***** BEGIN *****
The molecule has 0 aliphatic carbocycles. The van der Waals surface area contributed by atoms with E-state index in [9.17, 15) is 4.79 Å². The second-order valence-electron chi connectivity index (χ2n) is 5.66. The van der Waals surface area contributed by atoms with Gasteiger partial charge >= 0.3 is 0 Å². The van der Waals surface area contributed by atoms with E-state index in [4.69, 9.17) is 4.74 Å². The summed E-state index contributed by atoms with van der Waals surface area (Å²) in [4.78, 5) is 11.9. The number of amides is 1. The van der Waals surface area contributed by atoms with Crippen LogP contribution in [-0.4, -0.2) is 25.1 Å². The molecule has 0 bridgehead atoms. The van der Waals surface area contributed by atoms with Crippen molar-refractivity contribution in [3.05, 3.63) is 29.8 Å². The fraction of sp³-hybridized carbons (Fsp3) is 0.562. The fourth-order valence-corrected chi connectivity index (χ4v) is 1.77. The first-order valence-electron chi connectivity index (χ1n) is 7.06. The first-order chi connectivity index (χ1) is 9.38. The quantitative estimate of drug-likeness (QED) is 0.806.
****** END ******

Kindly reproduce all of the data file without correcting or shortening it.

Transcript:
The molecule has 0 aliphatic carbocycles. The van der Waals surface area contributed by atoms with E-state index in [9.17, 15) is 4.79 Å². The second-order valence-electron chi connectivity index (χ2n) is 5.66. The van der Waals surface area contributed by atoms with Gasteiger partial charge >= 0.3 is 0 Å². The van der Waals surface area contributed by atoms with E-state index in [4.69, 9.17) is 4.74 Å². The summed E-state index contributed by atoms with van der Waals surface area (Å²) in [4.78, 5) is 11.9. The number of amides is 1. The van der Waals surface area contributed by atoms with Crippen LogP contribution in [-0.4, -0.2) is 25.1 Å². The molecule has 0 bridgehead atoms. The van der Waals surface area contributed by atoms with Crippen molar-refractivity contribution in [3.05, 3.63) is 29.8 Å². The fraction of sp³-hybridized carbons (Fsp3) is 0.562. The fourth-order valence-corrected chi connectivity index (χ4v) is 1.77. The first-order valence-electron chi connectivity index (χ1n) is 7.06. The first-order chi connectivity index (χ1) is 9.38. The quantitative estimate of drug-likeness (QED) is 0.806.